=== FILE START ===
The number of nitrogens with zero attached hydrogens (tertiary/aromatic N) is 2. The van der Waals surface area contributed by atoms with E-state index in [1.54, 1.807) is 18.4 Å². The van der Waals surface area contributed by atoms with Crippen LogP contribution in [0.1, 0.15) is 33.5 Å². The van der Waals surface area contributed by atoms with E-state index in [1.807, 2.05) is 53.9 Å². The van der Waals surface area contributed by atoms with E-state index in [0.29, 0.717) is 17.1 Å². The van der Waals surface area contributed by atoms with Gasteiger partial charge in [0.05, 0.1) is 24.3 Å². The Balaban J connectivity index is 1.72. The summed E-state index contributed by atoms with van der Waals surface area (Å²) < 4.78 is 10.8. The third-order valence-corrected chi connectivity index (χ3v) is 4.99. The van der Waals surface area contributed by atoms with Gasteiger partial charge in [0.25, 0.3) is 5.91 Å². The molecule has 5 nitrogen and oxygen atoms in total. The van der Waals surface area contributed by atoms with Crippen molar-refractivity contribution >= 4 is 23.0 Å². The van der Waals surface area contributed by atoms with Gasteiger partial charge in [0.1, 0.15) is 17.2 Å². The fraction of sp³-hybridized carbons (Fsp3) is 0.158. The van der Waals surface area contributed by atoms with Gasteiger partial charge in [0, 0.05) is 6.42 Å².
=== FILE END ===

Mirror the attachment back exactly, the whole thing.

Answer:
The number of nitrogens with zero attached hydrogens (tertiary/aromatic N) is 2. The van der Waals surface area contributed by atoms with E-state index in [1.54, 1.807) is 18.4 Å². The van der Waals surface area contributed by atoms with Crippen LogP contribution in [0.1, 0.15) is 33.5 Å². The van der Waals surface area contributed by atoms with E-state index in [1.807, 2.05) is 53.9 Å². The van der Waals surface area contributed by atoms with E-state index in [0.29, 0.717) is 17.1 Å². The van der Waals surface area contributed by atoms with Gasteiger partial charge in [0.05, 0.1) is 24.3 Å². The Balaban J connectivity index is 1.72. The summed E-state index contributed by atoms with van der Waals surface area (Å²) < 4.78 is 10.8. The third-order valence-corrected chi connectivity index (χ3v) is 4.99. The van der Waals surface area contributed by atoms with Gasteiger partial charge in [0.25, 0.3) is 5.91 Å². The molecule has 5 nitrogen and oxygen atoms in total. The van der Waals surface area contributed by atoms with Crippen molar-refractivity contribution >= 4 is 23.0 Å². The van der Waals surface area contributed by atoms with Gasteiger partial charge in [0.1, 0.15) is 17.2 Å². The fraction of sp³-hybridized carbons (Fsp3) is 0.158. The van der Waals surface area contributed by atoms with Gasteiger partial charge in [0, 0.05) is 6.42 Å².